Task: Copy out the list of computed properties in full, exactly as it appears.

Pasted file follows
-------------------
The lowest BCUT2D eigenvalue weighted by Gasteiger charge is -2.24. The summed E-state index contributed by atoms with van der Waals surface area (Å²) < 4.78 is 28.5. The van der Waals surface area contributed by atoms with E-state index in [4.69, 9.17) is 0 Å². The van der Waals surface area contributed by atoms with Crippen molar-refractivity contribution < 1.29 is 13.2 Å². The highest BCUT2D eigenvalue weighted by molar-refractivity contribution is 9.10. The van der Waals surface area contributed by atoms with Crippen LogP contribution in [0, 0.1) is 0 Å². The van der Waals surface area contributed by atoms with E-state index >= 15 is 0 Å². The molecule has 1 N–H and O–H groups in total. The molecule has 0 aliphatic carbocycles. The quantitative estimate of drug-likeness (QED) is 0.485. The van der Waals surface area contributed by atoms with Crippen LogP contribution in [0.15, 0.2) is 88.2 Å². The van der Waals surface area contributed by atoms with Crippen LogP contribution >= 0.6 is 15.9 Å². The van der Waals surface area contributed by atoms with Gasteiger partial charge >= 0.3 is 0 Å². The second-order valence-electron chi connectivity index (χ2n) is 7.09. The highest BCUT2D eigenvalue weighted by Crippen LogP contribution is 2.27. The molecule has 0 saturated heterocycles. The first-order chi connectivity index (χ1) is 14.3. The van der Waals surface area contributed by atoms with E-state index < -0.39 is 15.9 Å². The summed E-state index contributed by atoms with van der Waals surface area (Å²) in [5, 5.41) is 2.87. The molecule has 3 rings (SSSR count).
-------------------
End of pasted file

The lowest BCUT2D eigenvalue weighted by Gasteiger charge is -2.24. The summed E-state index contributed by atoms with van der Waals surface area (Å²) < 4.78 is 28.5. The van der Waals surface area contributed by atoms with E-state index in [4.69, 9.17) is 0 Å². The van der Waals surface area contributed by atoms with Crippen molar-refractivity contribution < 1.29 is 13.2 Å². The highest BCUT2D eigenvalue weighted by molar-refractivity contribution is 9.10. The van der Waals surface area contributed by atoms with Crippen LogP contribution in [0, 0.1) is 0 Å². The van der Waals surface area contributed by atoms with E-state index >= 15 is 0 Å². The molecule has 1 N–H and O–H groups in total. The molecule has 0 aliphatic carbocycles. The quantitative estimate of drug-likeness (QED) is 0.485. The van der Waals surface area contributed by atoms with Crippen LogP contribution in [0.15, 0.2) is 88.2 Å². The van der Waals surface area contributed by atoms with Crippen LogP contribution >= 0.6 is 15.9 Å². The van der Waals surface area contributed by atoms with Gasteiger partial charge >= 0.3 is 0 Å². The second-order valence-electron chi connectivity index (χ2n) is 7.09. The highest BCUT2D eigenvalue weighted by Crippen LogP contribution is 2.27. The molecule has 0 saturated heterocycles. The first-order chi connectivity index (χ1) is 14.3. The van der Waals surface area contributed by atoms with E-state index < -0.39 is 15.9 Å². The summed E-state index contributed by atoms with van der Waals surface area (Å²) in [5, 5.41) is 2.87. The molecule has 3 rings (SSSR count).